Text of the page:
Ink, p.1
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           Chad Inglis
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Ink
Ink (A Newt Run Module)

  By Chad Inglis

  Copyright 2012 Chad Inglis

  For Jenna Inglis

  Aside from her brother, her grandfather was her only living relative. She had a father somewhere, maybe, who had run out on them when they were both still children and hadn't been heard from since. When she was in high-school her mother died of breast cancer. She was in the hospital room to witness it, along with her brother and her grandfather. She stood beside the bed and watched life leech from her mother's pale features. The sound of a heart monitor filled the room, striking her as a horrible cliché, an absurdity that everyone did their best to ignore. Her grandfather approached her and placed his hand on her shoulder, meaning to be kind, but to her it felt like a dead animal or slab of meat, and it was all she could do not to slap it away. Her brother stared at her from across the room, his eyes shaded, and distant. The eyes of a mannequin, she thought, or the hollowed-out gaze of a drug addict. A part of her wished he would say something, but he didn't, and neither did she.

  They moved in with their grandfather the following week. He had been a miner, working for twenty years in the deep pits until he was transferred to the docks, and he was still a large man. His arms were powerful, and covered with coarse hair, but his shoulders had been bent by age and by the time his two teenage grandchildren moved in with him, arthritis had settled so deeply into his joints that he had trouble moving from one floor to another.

  "Lauren," he told her more than once. "Don't get old."

  Living together, the three of them comprised the remnants of a family. None of them spoke much, and the old house on Clearing Street took on the air of a library or mortuary. Silence, like dust, settled into the corners and along the mantel above the fireplace. When they did speak, they preferred to do so in brief, terse exchanges, questions from her grandfather about where Lauren was going or what she'd done that were like ritual formulas and which she ritually lied to in response.

  Her grandfather spent his days on the chair in the living room, sitting in front of a television that was almost never in use. Otherwise he read the newspaper or dozed, waking up fitfully, confusion sweeping like a swift breeze across his features. Her brother Jared bought a set of weights and spent his time using them, until the room he took on the 2nd floor was filled with the pungent scent of adolescent sweat and unwashed clothing. Lauren filled notebooks with bad poetry that she knew to be bad and others with sketches that she wasn't sure how she felt about; her mother had been an artist, but Lauren was nothing yet, a young girl with a rock of sadness and rage in her chest that at times threatened to overwhelm her and at others rose up like a mist in front of her eyes.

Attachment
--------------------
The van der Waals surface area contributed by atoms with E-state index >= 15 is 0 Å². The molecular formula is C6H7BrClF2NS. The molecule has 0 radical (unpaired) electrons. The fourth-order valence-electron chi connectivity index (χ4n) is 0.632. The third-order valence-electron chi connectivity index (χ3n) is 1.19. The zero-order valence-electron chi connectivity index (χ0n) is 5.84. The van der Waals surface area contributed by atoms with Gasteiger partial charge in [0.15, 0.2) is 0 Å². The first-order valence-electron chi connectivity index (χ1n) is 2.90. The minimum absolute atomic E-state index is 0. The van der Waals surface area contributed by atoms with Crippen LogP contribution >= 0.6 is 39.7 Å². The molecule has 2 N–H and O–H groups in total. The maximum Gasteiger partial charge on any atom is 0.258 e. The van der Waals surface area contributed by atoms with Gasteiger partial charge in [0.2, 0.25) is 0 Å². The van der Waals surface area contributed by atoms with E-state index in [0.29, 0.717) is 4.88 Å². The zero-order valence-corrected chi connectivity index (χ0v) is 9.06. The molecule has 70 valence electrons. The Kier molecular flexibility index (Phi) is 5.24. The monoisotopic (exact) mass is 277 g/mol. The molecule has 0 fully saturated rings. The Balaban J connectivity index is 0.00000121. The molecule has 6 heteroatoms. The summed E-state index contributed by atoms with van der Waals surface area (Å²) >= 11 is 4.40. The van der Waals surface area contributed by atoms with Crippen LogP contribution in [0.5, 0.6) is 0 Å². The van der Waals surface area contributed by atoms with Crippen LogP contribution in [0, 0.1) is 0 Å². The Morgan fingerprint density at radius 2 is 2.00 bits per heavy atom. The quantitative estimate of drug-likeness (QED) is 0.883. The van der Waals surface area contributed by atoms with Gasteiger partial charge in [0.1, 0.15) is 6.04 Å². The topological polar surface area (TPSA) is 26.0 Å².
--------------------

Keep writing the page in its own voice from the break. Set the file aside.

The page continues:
A month after her mother's funeral she got her first tattoo. That evening, she and her brother had split a bottle of rice alcohol they'd found collecting dust on a shelf beneath the sink. They had both been drunk before, and the small bottle didn't go very far. They began exploring the cabinets and shelves in search of something else to drink, but aside from a single can of beer in the back of the fridge they came up empty. A wave of frustration passed through her, and she bit down on her lip in an effort to quell it.

  "We could get tattoos," she said suddenly. Her brother raised an eyebrow, but he told her that he'd go with her to watch. They left the house and walked the short distance into Northside. Lauren had a place in mind, a large shop on the second floor of a converted warehouse that she'd passed by several times on her way to buy groceries.

  The shop, even on a weekday evening, was busy, and the receptionist, a bored-looking girl with a bull ring through her nose, told them to take a seat.

  "We have some books with designs," she said.

  "I've got my own," Lauren replied.

  The receptionist shrugged and left them alone. Jared took one of the books from the shelf by the counter and spent some time flipping through its pages, most of which consisted of designs for stylized flowers, or brilliantly coloured animals. Eventually one of the artists freed up, a short woman with wide shoulders and hips, and a thick braid of brown hair that stretched halfway down the length of her back. She regarded Lauren blandly.

  "What have you brought for me?" she asked. Lauren handed her a notebook.

  "It was my mother's," she explained. The woman spent some time examining the dog-eared pages.

  "This is interesting work," she said at last, but there was no interest in her voice; only resignation, as if the comment had been forced from her. "What are we doing?"